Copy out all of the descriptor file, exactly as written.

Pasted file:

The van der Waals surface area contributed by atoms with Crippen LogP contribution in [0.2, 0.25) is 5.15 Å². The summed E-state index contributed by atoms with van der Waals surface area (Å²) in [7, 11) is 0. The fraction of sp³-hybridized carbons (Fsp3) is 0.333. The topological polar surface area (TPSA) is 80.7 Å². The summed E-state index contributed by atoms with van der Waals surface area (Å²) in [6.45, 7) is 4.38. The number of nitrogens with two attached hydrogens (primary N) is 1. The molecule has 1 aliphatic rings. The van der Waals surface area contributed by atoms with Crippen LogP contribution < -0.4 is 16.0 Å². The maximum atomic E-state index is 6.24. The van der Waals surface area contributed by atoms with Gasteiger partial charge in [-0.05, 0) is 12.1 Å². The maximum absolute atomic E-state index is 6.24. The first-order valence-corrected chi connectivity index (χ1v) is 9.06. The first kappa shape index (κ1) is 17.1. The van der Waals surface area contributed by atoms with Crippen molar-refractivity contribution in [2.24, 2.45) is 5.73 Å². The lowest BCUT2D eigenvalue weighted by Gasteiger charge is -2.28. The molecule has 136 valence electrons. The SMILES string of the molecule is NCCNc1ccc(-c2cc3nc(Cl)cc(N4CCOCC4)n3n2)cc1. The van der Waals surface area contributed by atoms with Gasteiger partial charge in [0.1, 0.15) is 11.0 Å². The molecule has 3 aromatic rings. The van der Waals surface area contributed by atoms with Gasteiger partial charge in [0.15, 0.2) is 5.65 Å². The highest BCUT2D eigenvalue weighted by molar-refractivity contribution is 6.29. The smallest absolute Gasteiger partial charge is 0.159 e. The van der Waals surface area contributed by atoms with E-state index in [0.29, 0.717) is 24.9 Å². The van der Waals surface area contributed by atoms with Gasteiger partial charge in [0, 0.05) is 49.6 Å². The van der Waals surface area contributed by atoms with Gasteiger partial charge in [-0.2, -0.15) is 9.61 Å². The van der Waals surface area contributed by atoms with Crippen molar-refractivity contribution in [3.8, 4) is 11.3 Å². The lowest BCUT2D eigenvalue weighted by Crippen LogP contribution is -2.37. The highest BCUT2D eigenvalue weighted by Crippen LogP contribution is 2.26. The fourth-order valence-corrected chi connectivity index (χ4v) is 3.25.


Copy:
The van der Waals surface area contributed by atoms with Crippen LogP contribution in [0.2, 0.25) is 5.15 Å². The summed E-state index contributed by atoms with van der Waals surface area (Å²) in [7, 11) is 0. The fraction of sp³-hybridized carbons (Fsp3) is 0.333. The topological polar surface area (TPSA) is 80.7 Å². The summed E-state index contributed by atoms with van der Waals surface area (Å²) in [6.45, 7) is 4.38. The number of nitrogens with two attached hydrogens (primary N) is 1. The molecule has 1 aliphatic rings. The van der Waals surface area contributed by atoms with Crippen LogP contribution < -0.4 is 16.0 Å². The maximum atomic E-state index is 6.24. The van der Waals surface area contributed by atoms with Gasteiger partial charge in [-0.05, 0) is 12.1 Å². The maximum absolute atomic E-state index is 6.24. The first-order valence-corrected chi connectivity index (χ1v) is 9.06. The first kappa shape index (κ1) is 17.1. The van der Waals surface area contributed by atoms with Crippen molar-refractivity contribution in [2.24, 2.45) is 5.73 Å². The lowest BCUT2D eigenvalue weighted by Gasteiger charge is -2.28. The molecule has 136 valence electrons. The SMILES string of the molecule is NCCNc1ccc(-c2cc3nc(Cl)cc(N4CCOCC4)n3n2)cc1. The van der Waals surface area contributed by atoms with Gasteiger partial charge in [0.1, 0.15) is 11.0 Å². The molecule has 3 aromatic rings. The van der Waals surface area contributed by atoms with Gasteiger partial charge in [0.15, 0.2) is 5.65 Å². The highest BCUT2D eigenvalue weighted by molar-refractivity contribution is 6.29. The smallest absolute Gasteiger partial charge is 0.159 e. The van der Waals surface area contributed by atoms with E-state index in [0.29, 0.717) is 24.9 Å². The van der Waals surface area contributed by atoms with Gasteiger partial charge in [0, 0.05) is 49.6 Å². The van der Waals surface area contributed by atoms with Gasteiger partial charge in [-0.2, -0.15) is 9.61 Å². The van der Waals surface area contributed by atoms with Crippen molar-refractivity contribution in [3.8, 4) is 11.3 Å². The lowest BCUT2D eigenvalue weighted by Crippen LogP contribution is -2.37. The highest BCUT2D eigenvalue weighted by Crippen LogP contribution is 2.26. The fourth-order valence-corrected chi connectivity index (χ4v) is 3.25.